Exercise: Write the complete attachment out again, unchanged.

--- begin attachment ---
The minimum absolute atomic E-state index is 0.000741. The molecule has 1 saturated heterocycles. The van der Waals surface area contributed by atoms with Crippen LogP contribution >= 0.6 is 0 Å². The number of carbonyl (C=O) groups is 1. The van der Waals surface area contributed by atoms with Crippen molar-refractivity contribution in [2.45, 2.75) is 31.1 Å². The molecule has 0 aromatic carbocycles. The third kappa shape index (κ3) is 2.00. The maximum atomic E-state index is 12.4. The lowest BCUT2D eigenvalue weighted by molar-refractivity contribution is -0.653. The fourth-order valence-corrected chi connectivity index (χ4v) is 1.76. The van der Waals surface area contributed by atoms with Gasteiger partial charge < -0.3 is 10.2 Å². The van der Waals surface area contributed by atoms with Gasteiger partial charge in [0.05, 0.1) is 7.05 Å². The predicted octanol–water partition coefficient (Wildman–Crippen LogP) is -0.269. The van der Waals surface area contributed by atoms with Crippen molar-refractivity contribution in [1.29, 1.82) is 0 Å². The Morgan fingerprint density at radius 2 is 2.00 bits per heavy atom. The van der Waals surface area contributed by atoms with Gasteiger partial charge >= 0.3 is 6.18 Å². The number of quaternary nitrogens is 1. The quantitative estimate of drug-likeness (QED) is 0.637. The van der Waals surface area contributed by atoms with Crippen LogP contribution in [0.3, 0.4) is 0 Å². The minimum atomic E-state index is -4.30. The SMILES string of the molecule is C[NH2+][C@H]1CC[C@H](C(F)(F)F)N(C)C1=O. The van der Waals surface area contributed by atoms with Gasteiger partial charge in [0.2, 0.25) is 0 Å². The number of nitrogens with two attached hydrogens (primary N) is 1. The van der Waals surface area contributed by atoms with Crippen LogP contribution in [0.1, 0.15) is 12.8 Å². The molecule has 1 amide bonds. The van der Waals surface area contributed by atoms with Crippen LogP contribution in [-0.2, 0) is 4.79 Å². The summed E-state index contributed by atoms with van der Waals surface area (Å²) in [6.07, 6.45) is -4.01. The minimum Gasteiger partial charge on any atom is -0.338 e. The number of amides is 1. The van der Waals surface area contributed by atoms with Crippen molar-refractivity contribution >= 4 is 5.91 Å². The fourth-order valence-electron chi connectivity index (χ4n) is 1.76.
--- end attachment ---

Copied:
The minimum absolute atomic E-state index is 0.000741. The molecule has 1 saturated heterocycles. The van der Waals surface area contributed by atoms with Crippen LogP contribution >= 0.6 is 0 Å². The number of carbonyl (C=O) groups is 1. The van der Waals surface area contributed by atoms with Crippen molar-refractivity contribution in [2.45, 2.75) is 31.1 Å². The molecule has 0 aromatic carbocycles. The third kappa shape index (κ3) is 2.00. The maximum atomic E-state index is 12.4. The lowest BCUT2D eigenvalue weighted by molar-refractivity contribution is -0.653. The fourth-order valence-corrected chi connectivity index (χ4v) is 1.76. The van der Waals surface area contributed by atoms with Gasteiger partial charge < -0.3 is 10.2 Å². The van der Waals surface area contributed by atoms with Gasteiger partial charge in [0.05, 0.1) is 7.05 Å². The predicted octanol–water partition coefficient (Wildman–Crippen LogP) is -0.269. The van der Waals surface area contributed by atoms with Crippen molar-refractivity contribution in [1.29, 1.82) is 0 Å². The Morgan fingerprint density at radius 2 is 2.00 bits per heavy atom. The van der Waals surface area contributed by atoms with Gasteiger partial charge >= 0.3 is 6.18 Å². The number of quaternary nitrogens is 1. The quantitative estimate of drug-likeness (QED) is 0.637. The van der Waals surface area contributed by atoms with Crippen LogP contribution in [0.3, 0.4) is 0 Å². The minimum atomic E-state index is -4.30. The SMILES string of the molecule is C[NH2+][C@H]1CC[C@H](C(F)(F)F)N(C)C1=O. The van der Waals surface area contributed by atoms with Gasteiger partial charge in [0.2, 0.25) is 0 Å². The number of nitrogens with two attached hydrogens (primary N) is 1. The van der Waals surface area contributed by atoms with Crippen LogP contribution in [0.1, 0.15) is 12.8 Å². The molecule has 1 amide bonds. The van der Waals surface area contributed by atoms with Crippen LogP contribution in [-0.2, 0) is 4.79 Å². The summed E-state index contributed by atoms with van der Waals surface area (Å²) in [6.07, 6.45) is -4.01. The minimum Gasteiger partial charge on any atom is -0.338 e. The number of amides is 1. The van der Waals surface area contributed by atoms with Crippen molar-refractivity contribution >= 4 is 5.91 Å². The fourth-order valence-electron chi connectivity index (χ4n) is 1.76.